The link between Pfizer’s Depo-Provera and HIV isn’t new. In the early days of HIV research, scientists looked at every factor they could think of that might increase infection risk. Of course, behavioral factors like intravenous drug use generated a lot of interest. But other researchers went further afield, looking at everything from insect bites, to human urine, and hormonal contraceptive use. Although most of these factors were dismissed, the injectable hormonal contraceptive DMPA, a progestin-only based method that goes by the name of Depo-Provera, continued to raise concerns. In 1998, for instance, researchers wrote that women who use DMPA exhibit higher rates of HIV infection. But like many others, this study was based on observations, and was easily overlooked. Today, we don’t know much more. A 2013 review of the observational data estimates that DMPA might be associated with 48 to 100 percent increase in HIV acquisition risk. That would mean an additional … [Read more...] about Will we ever know if this widely-used contraceptive increases the risk of HIV infection?
Now science is on a path to end the battle over contraceptives with a simple ulcer medicine. It's called misoprostol, created by G.D. Searle. Searle first gained financial prominence as the maker of Enovid, the first oral contraceptive. (I got the picture here from an Internet pharmacy which has the drug for sale under Searle's brand name, Cytotec.) Misoprostol's use as a "morning after" pill was pioneered in Brazil, but it has other uses as well. In the U.S., for instance, it is frequently used to induce labor. (The illustration shows its use against ulcers, frequently caused by over-use of NSAIDs like aspirin.) Misoprostol is often taken alongside mifepristone, also known as RU-486, as a "morning after" pill. Because mifepristone has no other uses, however, it's not a real revolution. Nor, for that matter, is Plan B, recently approved for over-the-counter use by the FDA, or even ella, recently approved for prescription use, which may be effective for several days after sex. You may … [Read more...] about Can science end the contraceptive wars?
If you could have safe, effective, long-term birth control that you didn't have to think about, would you jump at the chance? That's what's being proposed by a company called MicroCHIPS of Lexington Massachusetts -- in the form of a chip to be implanted under the skin.The chip, just 20 x 20 x 7 millimetres, is designed to last up to 16 years -- about half of a woman's reproductive lifespan -- delivering a daily dose of 30mcg of levonorgestrel, used in several hormonal contraceptives and emergency contraceptives. In the event a couple wants to conceive, the woman can use a remote control to turn the chip off, and then back on again when she needs to.The implications of the technology go beyond contraceptives. Inside the chip is a reservoir array which contains and protects the hormone. In these reservoirs, however, any drug could be placed, to be released on demand, or according to a pre-programmed schedule. Related articles Tooth sensor stops you from lying to your dentist … [Read more...] about Remote-controlled chip could be the future of contraceptives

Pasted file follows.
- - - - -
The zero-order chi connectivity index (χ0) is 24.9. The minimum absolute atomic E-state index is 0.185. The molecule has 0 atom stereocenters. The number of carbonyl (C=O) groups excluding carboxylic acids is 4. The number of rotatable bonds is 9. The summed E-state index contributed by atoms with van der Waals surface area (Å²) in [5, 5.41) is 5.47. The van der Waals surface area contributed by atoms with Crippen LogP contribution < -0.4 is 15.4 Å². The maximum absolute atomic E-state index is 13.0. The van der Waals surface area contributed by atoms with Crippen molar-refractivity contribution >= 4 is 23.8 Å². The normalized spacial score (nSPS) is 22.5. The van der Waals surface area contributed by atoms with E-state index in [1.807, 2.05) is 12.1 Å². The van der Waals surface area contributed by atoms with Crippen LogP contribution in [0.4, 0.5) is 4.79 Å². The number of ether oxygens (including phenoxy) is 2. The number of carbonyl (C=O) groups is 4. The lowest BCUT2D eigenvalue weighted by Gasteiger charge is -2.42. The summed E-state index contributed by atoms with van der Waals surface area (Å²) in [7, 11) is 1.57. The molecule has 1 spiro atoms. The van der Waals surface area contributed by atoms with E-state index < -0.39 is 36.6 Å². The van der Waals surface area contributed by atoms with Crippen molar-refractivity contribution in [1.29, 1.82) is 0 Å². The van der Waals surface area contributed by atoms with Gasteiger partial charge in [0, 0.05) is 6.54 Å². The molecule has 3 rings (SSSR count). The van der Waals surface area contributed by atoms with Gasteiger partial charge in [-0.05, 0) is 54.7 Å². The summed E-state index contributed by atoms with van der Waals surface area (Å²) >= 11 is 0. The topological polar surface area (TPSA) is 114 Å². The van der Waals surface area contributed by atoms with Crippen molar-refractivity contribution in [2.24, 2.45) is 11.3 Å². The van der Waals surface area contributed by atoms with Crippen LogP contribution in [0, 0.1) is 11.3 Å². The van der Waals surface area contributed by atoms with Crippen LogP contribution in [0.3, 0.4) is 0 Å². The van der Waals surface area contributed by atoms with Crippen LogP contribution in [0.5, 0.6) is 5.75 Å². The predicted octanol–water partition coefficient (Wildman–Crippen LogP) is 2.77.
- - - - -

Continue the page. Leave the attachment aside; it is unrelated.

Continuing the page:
Around the world, technology is being deployed as a tool to try to teach girls to use contraception. More specifically, a program using an "infant simulator" (or robotic baby) is used to teach teen girls about the harsh realities of motherhood. Over the last decade, the use of this program has exploded -- it's now in 89 countries. But a new study published today in The Lancet reveals that the robo-babies aren't working as hoped.A study that followed 2,834 girls from 57 randomly selected schools in the state of Western Australia found that girls who participated in this program had significantly higher rates of pregnancy."Our study shows that the pregnancy prevention programme delivered in Western Australia, which involves an infant simulator, does not reduce the risk of pregnancy in teenage girls. In fact, the risk of pregnancy is actually increased compared to girls who didn't take part in the intervention," said lead author Sally Brinkman of the University of Western Australia … [Read more...] about Robo-baby contraception attempt leads to increase in teen pregnancy rates
A contraceptive app has been reported to a medical regulator in Sweden after being blamed for 37 unwanted pregnancies. The Natural Cycles app, which has nearly 700,000 users worldwide, is designed to work by scanning women's body temperature during their menstrual cycle to inform them when they can have unprotected sex. Those days show up in green on a calendar. On the days marked in red, couples are advised to use other contraceptive methods such as condoms. Last year, Natural Cycles released a study it funded stating that the app was more effective than the contraceptive pill. Södersjukhuset hospital in Stockholm reported Natural Cycles to the Swedish Medical Products Agency -- a government body that regulates medical devices -- after 37 women who used the app sought abortions at the hospital from September 2017 to the end of the year, according to Swedish outlet SVT."No contraception is 100 percent effective, and unwanted pregnancies is an unfortunate risk … [Read more...] about Contraceptive app reportedly led to 37 unwanted pregnancies